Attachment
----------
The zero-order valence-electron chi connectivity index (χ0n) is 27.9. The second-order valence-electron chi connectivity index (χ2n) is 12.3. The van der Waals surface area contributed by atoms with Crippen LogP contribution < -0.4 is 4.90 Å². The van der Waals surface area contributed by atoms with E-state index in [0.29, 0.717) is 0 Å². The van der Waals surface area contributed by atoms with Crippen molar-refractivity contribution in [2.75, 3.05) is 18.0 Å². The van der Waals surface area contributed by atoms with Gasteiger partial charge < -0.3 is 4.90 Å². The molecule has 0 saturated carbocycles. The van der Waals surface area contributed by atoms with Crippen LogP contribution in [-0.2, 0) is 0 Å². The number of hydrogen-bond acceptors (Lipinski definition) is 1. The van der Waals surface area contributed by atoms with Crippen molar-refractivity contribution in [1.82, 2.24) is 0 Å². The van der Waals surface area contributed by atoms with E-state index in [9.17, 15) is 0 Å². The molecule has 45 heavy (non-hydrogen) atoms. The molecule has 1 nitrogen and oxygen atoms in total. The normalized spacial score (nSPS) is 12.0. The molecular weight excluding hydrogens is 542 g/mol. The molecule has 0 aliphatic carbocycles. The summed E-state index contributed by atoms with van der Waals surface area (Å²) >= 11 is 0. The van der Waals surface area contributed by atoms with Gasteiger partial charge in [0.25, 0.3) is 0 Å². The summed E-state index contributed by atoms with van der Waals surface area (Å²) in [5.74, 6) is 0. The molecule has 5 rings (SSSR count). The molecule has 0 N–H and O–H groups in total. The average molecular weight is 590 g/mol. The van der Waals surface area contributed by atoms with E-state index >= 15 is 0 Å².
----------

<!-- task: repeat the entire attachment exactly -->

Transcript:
The zero-order valence-electron chi connectivity index (χ0n) is 27.9. The second-order valence-electron chi connectivity index (χ2n) is 12.3. The van der Waals surface area contributed by atoms with Crippen LogP contribution < -0.4 is 4.90 Å². The van der Waals surface area contributed by atoms with E-state index in [0.29, 0.717) is 0 Å². The van der Waals surface area contributed by atoms with Crippen molar-refractivity contribution in [2.75, 3.05) is 18.0 Å². The van der Waals surface area contributed by atoms with Gasteiger partial charge < -0.3 is 4.90 Å². The molecule has 0 saturated carbocycles. The van der Waals surface area contributed by atoms with Crippen LogP contribution in [-0.2, 0) is 0 Å². The number of hydrogen-bond acceptors (Lipinski definition) is 1. The van der Waals surface area contributed by atoms with Crippen molar-refractivity contribution in [1.82, 2.24) is 0 Å². The van der Waals surface area contributed by atoms with E-state index in [9.17, 15) is 0 Å². The molecule has 45 heavy (non-hydrogen) atoms. The molecule has 1 nitrogen and oxygen atoms in total. The normalized spacial score (nSPS) is 12.0. The molecular weight excluding hydrogens is 542 g/mol. The molecule has 0 aliphatic carbocycles. The summed E-state index contributed by atoms with van der Waals surface area (Å²) >= 11 is 0. The van der Waals surface area contributed by atoms with Gasteiger partial charge in [0.25, 0.3) is 0 Å². The summed E-state index contributed by atoms with van der Waals surface area (Å²) in [5.74, 6) is 0. The molecule has 5 rings (SSSR count). The molecule has 0 N–H and O–H groups in total. The average molecular weight is 590 g/mol. The van der Waals surface area contributed by atoms with E-state index >= 15 is 0 Å².